Fornes has certainly impacted my approach to teaching as well. To seeing the classroom as a lab, as a space to experiment with ideas, objects, games, and theory. All of us who trained extensively with her will attest, I think, to the fact that when we teach playwriting we are interpreting her lessons in our own way and also passing down a sense of legacy. And this includes too how to think of theatre as a place of human engagement in a very direct way. Fornes always spoke as a teacher about the theatre as a salon – a place to be with friends and enjoy their company – a parlor evening where on this night some plays would be performed but tomorrow could be a song or a dance or a string quartet performing a work. For Fornes, the space of play, however tragic or comic, contains possibilities. Great artists teach you this. I am ever grateful for the lesson.
Q: Where did 40 Ounces of Sand come from?
CS: The play is the second in a group of plays I have written which touch on themes of globalization, citizenship, ethics, political resistance, activism, and geographic, personal, political and spiritual boundaries. The Hour of all Things, which was produced in its full version at the Philadelphia Women’s Theatre Festival in summer of 2015 by Missing Bolts Productions starring Blair Baker under Zac Kline’s direction, and in its shorter version by Ensemble Studio Theatre’s Marathon in New York City, also in summer 2015, starring Miriam Silverman under William Carden’s direction, is companion piece to this play.
When I wrote this play I was thinking a great deal about the Benghazi attack, and how the narrative of culpability outweighed in the media coverage of the event a contemplation of the narratives of the victims’ lives, and how this so often tends to occur in the coverage of terrorist attacks. I started to think about what would happen if a group of friends had lost someone in such a tragedy, especially someone with whom they once had been close, but where no longer – someone with whom perhaps they shared values and ideals of political resistance, and what happens to dissident ideology over time in Western societies in the throes of late capitalism. The play is centered on what I think is a kind of grief lesson, to borrow Anne Carson’s phrase for a moment, and also about how some of us find ourselves at a crossroads when tragedy strikes, even at a distance, and how others negotiate how they are to move on. Nearly all of my plays focus on the ontological homeless. To me, drama is essentially about what is ripped apart and what can be healed or move toward a process of healing. But rupture and broken-ness is often at the heart of drama. The tragic experience is what we live with, even when we do not wish to acknowledge it. I think there is great strength in reckoning with tragedy. Well, I think it is very difficult to say what is “home.” Is theatre a comforting place? I don’t know. I think theatre is a space where burdens are encountered and lifted. It is where we meet trouble and/or what troubles us as human beings and the drama allows for this confrontation with “trouble” to occur. I do not imagine one heterogeneous audience seeing the work. Ever. I do not think there is one community but always, many communities. Even within one audience seeing a performance. For the duration of a performance, the audience becomes, in a way, a community, but always, a community of individuals. In this, I align myself with Ranciere and the concept of dissensus. But I think dissensus can yield to harmony somehow. At day’s end, like a lot of my plays, it is a kind of love story.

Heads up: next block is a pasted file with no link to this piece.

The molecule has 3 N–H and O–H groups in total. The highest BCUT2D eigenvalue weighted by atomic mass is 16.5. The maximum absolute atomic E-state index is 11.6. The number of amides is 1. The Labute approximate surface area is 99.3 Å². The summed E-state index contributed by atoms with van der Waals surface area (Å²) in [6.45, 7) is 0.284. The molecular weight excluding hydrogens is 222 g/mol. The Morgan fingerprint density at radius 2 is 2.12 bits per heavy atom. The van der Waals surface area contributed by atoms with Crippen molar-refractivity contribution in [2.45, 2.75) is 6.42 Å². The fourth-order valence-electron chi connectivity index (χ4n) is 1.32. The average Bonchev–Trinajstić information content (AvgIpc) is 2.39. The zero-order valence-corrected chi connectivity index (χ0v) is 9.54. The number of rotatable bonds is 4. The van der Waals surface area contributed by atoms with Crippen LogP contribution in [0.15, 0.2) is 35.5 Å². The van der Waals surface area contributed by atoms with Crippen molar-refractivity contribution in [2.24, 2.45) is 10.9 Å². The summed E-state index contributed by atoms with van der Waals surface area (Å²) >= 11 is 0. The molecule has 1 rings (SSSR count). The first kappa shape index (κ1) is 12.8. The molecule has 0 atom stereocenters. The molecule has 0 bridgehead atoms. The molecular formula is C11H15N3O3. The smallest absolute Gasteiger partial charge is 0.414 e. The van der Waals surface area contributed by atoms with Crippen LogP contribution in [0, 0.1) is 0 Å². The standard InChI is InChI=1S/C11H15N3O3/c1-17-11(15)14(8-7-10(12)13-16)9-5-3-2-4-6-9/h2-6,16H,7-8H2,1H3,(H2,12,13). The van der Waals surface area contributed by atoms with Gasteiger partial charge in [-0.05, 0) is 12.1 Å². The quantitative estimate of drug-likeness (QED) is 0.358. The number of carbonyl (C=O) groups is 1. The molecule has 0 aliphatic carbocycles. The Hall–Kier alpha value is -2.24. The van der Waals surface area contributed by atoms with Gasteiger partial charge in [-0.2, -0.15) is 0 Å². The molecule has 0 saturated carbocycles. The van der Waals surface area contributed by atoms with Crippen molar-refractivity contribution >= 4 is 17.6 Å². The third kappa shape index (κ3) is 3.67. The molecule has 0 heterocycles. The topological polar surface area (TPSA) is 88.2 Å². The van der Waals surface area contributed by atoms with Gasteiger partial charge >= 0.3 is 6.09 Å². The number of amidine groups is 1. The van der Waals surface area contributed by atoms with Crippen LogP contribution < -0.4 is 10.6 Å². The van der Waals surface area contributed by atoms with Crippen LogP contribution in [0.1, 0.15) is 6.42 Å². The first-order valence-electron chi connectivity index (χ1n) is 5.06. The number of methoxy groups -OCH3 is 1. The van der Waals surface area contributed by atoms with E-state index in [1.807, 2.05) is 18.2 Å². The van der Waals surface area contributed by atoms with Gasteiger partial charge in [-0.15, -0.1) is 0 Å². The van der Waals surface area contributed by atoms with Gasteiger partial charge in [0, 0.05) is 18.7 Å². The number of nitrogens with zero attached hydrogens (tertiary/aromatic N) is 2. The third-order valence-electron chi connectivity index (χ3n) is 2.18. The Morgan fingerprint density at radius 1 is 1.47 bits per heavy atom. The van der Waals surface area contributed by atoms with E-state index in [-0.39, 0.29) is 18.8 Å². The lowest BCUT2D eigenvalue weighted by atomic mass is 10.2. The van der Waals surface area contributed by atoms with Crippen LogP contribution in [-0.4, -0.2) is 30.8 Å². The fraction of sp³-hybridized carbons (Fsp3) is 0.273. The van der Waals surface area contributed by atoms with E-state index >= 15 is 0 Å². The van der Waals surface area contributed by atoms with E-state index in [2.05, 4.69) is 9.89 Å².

Caridad Svich received the 2012 OBIE for Lifetime Achievement. She is a playwright, translator, educator, essayist, lyricist and editor. Seven of her plays are collected in Instructions for Breathing and other plays published by Seagull Books (2014). She is editor of Innovation in Five Acts: Strategies for Theatre and Performance published by TCG (2015).